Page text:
I haven’t opened the book since Thursday night, but I have been thinking about Russ, and Unbound and the ethics of making people pay to come to the pub with you. Over on the gossip website Tattle, there is a dedicated thread to Russ, and these sleuths have been tracking Russ’ account on Mastodon, where he has been whining about the publishing industry and the money he is making from Unbound, and that despite making £120,000 in revenue, that it will only translate into £8,000 income for him.
Maybe that is why Russ was so keen to boost his ticket sales? But perhaps Russ’ co-host, John Mitchinson, could have stumped up for the drinks – he is one of the co-creators of the smash hit television show, QI, and Unbound is partly funded by a venture capitalist company headquartered in Mayfair.
Interestingly enough, a friend of The Fence got in touch to tell us a bit about what it's like working with Unbound. They told us that when their book, which was published by Unbound, won a prize, John Mitchinson invited them out for drinks at a five-star hotel in London. The evening was liquid, the cocktails were delicious, but the £200 bill? That was debited from their royalties.
You can follow Charlie on Twitter here.
Sweet Sweet Print
You can help crowdfund Russ-in-Cheshire’s next book, Four Chancellors and A Funeral, by pledging £80 – for which you’ll receive a signed first edition, an ebook and ‘Four Tory Mugs’ (one mug has a pixellated picture of Boris Johnson with the legend ‘Shit Aslan.’)
Or, you could subscribe to this publication for the price of £30 only, and receive four separate print magazines loaded with beautiful illustrations and featuring short stories, investigations and comic slices from the most exciting writers in the UK and Ireland. We always look to provide value and we never mug off our readers. Subscribe today.
Getting Fizzy With It
There are about 15 beautiful Paul Cox prints left. If you would like to get your hands on one, we’re selling them in A2 size at £40, and all you need to do is reply to this email . You can either pick them up from our Soho office, or we’ll ship one to you. Look how gorgeous they are!
Measuring Out Your Life In Coffee Spoons
We tasked Michelle Taylor to ask fellow Eliot experts how a genius poet could write such anodyne correspondences, and if you haven’t read her piece, you can do so here.
Now, here is the full extent of his ‘unpublished’ letters (i.e., the most boring ones that couldn’t make the anthology). We want to find the dullest of the dull, the most yawn-inducing letter ever sent by T. S Eliot – send us your entry to firstname.lastname@example.org and we’ll publish the ‘winner’ next week.
Lizzie Borden Gave It Forty Whacks
It’s time to dust down something from the archives, it’s an article that was actually the very first thing we published, and is still one of the funniest, in which Fergus Butler-Gallie imagines London’s train stations as serial killers. You can read it here.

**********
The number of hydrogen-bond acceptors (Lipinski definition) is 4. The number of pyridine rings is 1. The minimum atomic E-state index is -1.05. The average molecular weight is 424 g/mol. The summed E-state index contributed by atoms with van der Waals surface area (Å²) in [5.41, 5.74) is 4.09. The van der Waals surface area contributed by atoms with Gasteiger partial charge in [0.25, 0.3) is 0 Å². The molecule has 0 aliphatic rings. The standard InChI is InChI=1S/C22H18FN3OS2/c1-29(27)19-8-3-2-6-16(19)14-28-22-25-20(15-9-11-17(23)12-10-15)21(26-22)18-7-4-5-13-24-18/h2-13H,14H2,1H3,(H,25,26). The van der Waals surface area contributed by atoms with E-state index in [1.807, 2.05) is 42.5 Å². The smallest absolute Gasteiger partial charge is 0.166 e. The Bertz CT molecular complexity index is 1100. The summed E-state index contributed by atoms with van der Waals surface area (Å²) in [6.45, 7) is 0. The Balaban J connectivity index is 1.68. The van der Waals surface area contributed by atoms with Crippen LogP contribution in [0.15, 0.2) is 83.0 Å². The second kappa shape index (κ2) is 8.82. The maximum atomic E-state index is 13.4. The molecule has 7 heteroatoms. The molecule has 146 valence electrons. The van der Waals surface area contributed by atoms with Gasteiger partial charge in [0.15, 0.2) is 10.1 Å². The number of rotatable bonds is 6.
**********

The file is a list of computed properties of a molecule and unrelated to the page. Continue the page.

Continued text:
In Case You Missed It
Matt Sullivan and Cheyenne Roundtree have more eye-popping nuggets in their overview of Kanye’s years-long, harassment-filled porn-fueled time at Adidas, than second hand reports can do justice.
As Elon Musk proves just how hard it is to run a competent social media platform, Taylor Lorenz speaks to the site’s greatest ever poster, Dril, to get his read on the new regime.
Over at VICE, Camilla Pantina and Nick Thompson tells the incredible story of the Metropolitan Police’s scheme to entrap dozens of young men via a hip-hop record store.
David Wollman charts a course for Hawaii in an absorbing tale of Covid Cultism and paranoiacs in the Pacific.
An oldie but a goldie from the LA Times: J.R Moehringer (who is, strangely enough, Prince Harry’s ghostwriter nowadays) goes in search of a faded boxing champion and finds something far, far more sordid.
With the world moving at a hectic pace at the best of times, what better way to wind down than by relaxing with Irish national broadcaster RTE’s seminal documentary series, Hands.
Broadcast between 1978 and 1989, Hands documents traditional Irish arts and crafts, and does so with a sleepily sophisticated brio that makes Gardener’s World look like early John Woo. Its slow pace and remarkable profundity was remarkable even at the time, but now approaches something like zen. There are over a dozen full episodes available on YouTube, and there isn’t a duff one among the lot, so we’d recommend you put on some comfortable socks, clear your evening and simply start anywhere that looks good and go from there.
This week, we had cause to use it in a more urgent capacity when a friend of the publication found themselves trapped in a mushroom high they no longer believed in. Knowing the only cure for a beating breast, one of our number sent the affected party this clip, in which Dublin author, historian, lecturer and Irish republican, Éamonn Mac Thomáis describes the art and ingenuity of Dublin’s Stonecutters.
A salve in strange times, and a balm for the unsettled mind, Hands also serves as a beautiful chronicle of a world, and an art, that’s long since slipped away.
That’s it for this week, and we’ll join you again at the same time next Monday. If you have any pointers, queries or complaints, please reply to this email and we’ll get back to you promptly. And please do consider supporting our publication – there’s a link just below. Until then.
All the best,